Britain will need to invest "eye-wateringly large sums of money" just to keep the lights on, according to Philip Hammond.
The Chancellor put the cost at around £100 billion in the next 20 years to ensure the country meets its energy needs.
He also backed efforts to reduce the amount of energy used by people and businesses.
Speaking in the Commons, Labour former minister Caroline Flint asked Mr Hammond: "Would you agree with me that energy efficiency should be a priority for infrastructure development both nationally and regionally?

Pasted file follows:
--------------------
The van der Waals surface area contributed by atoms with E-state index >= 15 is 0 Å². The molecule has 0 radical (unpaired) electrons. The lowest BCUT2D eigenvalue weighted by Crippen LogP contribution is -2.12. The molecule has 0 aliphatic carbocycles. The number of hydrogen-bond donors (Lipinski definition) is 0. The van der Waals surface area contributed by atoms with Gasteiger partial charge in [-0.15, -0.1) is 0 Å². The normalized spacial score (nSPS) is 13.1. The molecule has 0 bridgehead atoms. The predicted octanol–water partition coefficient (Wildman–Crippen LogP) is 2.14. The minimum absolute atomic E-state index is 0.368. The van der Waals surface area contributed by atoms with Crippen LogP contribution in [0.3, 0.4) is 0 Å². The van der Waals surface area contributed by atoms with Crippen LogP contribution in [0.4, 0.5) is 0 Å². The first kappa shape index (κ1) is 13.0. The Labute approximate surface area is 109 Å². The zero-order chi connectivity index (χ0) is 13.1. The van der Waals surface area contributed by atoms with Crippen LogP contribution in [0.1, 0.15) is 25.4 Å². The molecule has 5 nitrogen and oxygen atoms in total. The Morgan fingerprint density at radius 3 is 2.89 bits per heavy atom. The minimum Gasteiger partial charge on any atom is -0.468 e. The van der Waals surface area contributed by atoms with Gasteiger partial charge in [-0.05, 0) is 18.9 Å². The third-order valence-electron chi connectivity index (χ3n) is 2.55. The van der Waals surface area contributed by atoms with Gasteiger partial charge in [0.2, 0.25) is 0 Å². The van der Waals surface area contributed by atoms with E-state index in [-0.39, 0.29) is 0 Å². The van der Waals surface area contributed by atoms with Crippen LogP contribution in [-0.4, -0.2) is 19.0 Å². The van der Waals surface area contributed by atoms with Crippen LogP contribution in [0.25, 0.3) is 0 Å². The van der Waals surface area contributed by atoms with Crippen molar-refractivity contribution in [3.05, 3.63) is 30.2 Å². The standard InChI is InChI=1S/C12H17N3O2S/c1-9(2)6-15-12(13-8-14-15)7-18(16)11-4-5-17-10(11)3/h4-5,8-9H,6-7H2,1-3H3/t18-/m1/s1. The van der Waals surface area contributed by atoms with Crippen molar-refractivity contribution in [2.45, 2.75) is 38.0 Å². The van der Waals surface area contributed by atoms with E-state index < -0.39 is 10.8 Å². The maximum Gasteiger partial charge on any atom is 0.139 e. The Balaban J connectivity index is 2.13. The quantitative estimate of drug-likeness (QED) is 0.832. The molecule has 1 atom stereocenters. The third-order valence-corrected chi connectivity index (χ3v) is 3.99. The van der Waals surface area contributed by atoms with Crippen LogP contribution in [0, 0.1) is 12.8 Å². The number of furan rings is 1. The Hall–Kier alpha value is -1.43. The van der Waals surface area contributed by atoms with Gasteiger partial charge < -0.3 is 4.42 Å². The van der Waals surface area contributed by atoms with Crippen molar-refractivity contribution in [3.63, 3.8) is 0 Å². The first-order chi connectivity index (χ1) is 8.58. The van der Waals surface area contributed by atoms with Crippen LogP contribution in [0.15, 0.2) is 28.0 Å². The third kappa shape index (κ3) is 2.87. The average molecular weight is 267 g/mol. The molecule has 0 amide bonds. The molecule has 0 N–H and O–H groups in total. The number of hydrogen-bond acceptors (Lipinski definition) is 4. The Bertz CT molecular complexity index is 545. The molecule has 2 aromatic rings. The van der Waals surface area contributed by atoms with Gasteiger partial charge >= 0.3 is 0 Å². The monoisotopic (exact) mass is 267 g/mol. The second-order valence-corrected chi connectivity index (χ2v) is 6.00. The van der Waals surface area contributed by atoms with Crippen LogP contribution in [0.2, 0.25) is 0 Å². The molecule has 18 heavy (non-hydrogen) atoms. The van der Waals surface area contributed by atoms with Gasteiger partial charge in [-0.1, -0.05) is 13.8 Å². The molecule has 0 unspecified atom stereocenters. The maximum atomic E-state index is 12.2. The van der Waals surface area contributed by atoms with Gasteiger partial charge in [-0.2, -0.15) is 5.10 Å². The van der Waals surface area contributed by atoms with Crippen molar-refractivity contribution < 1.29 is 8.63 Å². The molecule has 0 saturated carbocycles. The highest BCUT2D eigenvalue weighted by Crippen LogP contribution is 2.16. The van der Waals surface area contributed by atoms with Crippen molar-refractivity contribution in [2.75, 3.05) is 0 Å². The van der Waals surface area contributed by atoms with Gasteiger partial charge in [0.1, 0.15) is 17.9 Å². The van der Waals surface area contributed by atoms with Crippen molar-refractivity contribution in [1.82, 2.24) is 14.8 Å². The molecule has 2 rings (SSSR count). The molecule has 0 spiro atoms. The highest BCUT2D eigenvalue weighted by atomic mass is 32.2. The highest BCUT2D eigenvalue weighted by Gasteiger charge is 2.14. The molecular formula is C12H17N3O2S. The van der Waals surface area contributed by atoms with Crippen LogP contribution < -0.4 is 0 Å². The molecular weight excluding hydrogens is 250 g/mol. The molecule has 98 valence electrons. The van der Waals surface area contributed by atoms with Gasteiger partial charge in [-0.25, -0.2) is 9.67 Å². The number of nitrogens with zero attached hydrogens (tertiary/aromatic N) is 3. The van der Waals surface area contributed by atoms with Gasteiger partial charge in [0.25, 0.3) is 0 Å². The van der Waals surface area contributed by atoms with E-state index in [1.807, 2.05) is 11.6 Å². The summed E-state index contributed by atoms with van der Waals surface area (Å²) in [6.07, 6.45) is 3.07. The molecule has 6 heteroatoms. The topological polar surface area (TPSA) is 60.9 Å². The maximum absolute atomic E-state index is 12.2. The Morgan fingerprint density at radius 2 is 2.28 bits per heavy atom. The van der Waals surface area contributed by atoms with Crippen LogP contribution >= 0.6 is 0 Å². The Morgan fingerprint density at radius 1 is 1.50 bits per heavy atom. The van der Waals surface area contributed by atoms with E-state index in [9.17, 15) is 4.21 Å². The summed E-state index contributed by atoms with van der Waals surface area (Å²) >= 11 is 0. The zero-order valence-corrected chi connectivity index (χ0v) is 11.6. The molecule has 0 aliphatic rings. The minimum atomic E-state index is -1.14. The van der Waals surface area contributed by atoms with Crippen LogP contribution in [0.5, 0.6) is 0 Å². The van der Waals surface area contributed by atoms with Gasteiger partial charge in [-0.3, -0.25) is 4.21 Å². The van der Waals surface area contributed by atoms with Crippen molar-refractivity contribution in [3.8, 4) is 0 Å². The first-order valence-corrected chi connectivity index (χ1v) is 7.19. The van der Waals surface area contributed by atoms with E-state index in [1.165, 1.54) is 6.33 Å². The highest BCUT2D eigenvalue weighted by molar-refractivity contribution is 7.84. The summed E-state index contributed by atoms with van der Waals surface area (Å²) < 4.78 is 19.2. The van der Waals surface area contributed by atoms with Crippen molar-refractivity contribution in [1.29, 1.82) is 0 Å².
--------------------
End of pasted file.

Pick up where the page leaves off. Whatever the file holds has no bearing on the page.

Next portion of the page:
"To that end, will you seriously consider that proceeds of the shale gas sovereign wealth fund should be earmarked for energy efficiency measures so we can not only save on bills but create jobs and encourage innovation?"
Mr Hammond replied: "I'm not necessarily in favour of earmarking hypothecation of funds for that specific purpose.
"But I do think you make an important point.
"We have a serious challenge over energy capacity in this country over the next 20 years and we're going to have to invest eye-wateringly large sums of money - perhaps £100 billion - just to ensure that the lights stay on.
"Of course it makes sense to look at ways of reducing demand from energy through energy conservation measures, alongside the demands for new energy generation plants."